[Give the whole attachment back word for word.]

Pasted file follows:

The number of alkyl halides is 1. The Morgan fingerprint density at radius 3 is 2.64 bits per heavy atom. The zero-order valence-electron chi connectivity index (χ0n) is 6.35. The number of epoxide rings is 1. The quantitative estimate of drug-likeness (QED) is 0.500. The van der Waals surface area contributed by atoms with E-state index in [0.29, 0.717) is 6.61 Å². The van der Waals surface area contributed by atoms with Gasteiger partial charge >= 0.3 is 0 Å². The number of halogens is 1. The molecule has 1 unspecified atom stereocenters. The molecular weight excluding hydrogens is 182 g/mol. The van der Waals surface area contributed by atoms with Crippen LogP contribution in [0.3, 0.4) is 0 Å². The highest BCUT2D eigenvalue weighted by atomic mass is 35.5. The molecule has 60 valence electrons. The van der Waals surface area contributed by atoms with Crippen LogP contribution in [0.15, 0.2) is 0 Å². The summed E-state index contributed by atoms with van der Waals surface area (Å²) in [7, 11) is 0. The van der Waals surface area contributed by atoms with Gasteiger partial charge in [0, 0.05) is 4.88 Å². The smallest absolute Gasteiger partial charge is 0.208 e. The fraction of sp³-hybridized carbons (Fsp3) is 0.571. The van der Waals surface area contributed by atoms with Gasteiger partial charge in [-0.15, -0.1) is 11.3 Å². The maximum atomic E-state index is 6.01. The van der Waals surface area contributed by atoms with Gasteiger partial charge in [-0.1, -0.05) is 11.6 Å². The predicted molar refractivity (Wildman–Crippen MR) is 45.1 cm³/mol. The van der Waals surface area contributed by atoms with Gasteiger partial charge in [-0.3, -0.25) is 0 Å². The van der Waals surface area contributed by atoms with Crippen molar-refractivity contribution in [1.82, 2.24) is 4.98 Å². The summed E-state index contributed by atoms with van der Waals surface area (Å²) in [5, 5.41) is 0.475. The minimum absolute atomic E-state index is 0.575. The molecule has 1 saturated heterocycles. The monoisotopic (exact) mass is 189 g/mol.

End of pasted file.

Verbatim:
The number of alkyl halides is 1. The Morgan fingerprint density at radius 3 is 2.64 bits per heavy atom. The zero-order valence-electron chi connectivity index (χ0n) is 6.35. The number of epoxide rings is 1. The quantitative estimate of drug-likeness (QED) is 0.500. The van der Waals surface area contributed by atoms with E-state index in [0.29, 0.717) is 6.61 Å². The van der Waals surface area contributed by atoms with Gasteiger partial charge >= 0.3 is 0 Å². The number of halogens is 1. The molecule has 1 unspecified atom stereocenters. The molecular weight excluding hydrogens is 182 g/mol. The van der Waals surface area contributed by atoms with Crippen LogP contribution in [0.3, 0.4) is 0 Å². The highest BCUT2D eigenvalue weighted by atomic mass is 35.5. The molecule has 60 valence electrons. The van der Waals surface area contributed by atoms with Crippen LogP contribution in [0.15, 0.2) is 0 Å². The summed E-state index contributed by atoms with van der Waals surface area (Å²) in [7, 11) is 0. The van der Waals surface area contributed by atoms with Gasteiger partial charge in [0, 0.05) is 4.88 Å². The smallest absolute Gasteiger partial charge is 0.208 e. The fraction of sp³-hybridized carbons (Fsp3) is 0.571. The van der Waals surface area contributed by atoms with Gasteiger partial charge in [-0.15, -0.1) is 11.3 Å². The maximum atomic E-state index is 6.01. The van der Waals surface area contributed by atoms with Gasteiger partial charge in [-0.1, -0.05) is 11.6 Å². The predicted molar refractivity (Wildman–Crippen MR) is 45.1 cm³/mol. The van der Waals surface area contributed by atoms with Gasteiger partial charge in [-0.3, -0.25) is 0 Å². The van der Waals surface area contributed by atoms with Crippen molar-refractivity contribution in [1.82, 2.24) is 4.98 Å². The summed E-state index contributed by atoms with van der Waals surface area (Å²) in [5, 5.41) is 0.475. The minimum absolute atomic E-state index is 0.575. The molecule has 1 saturated heterocycles. The monoisotopic (exact) mass is 189 g/mol.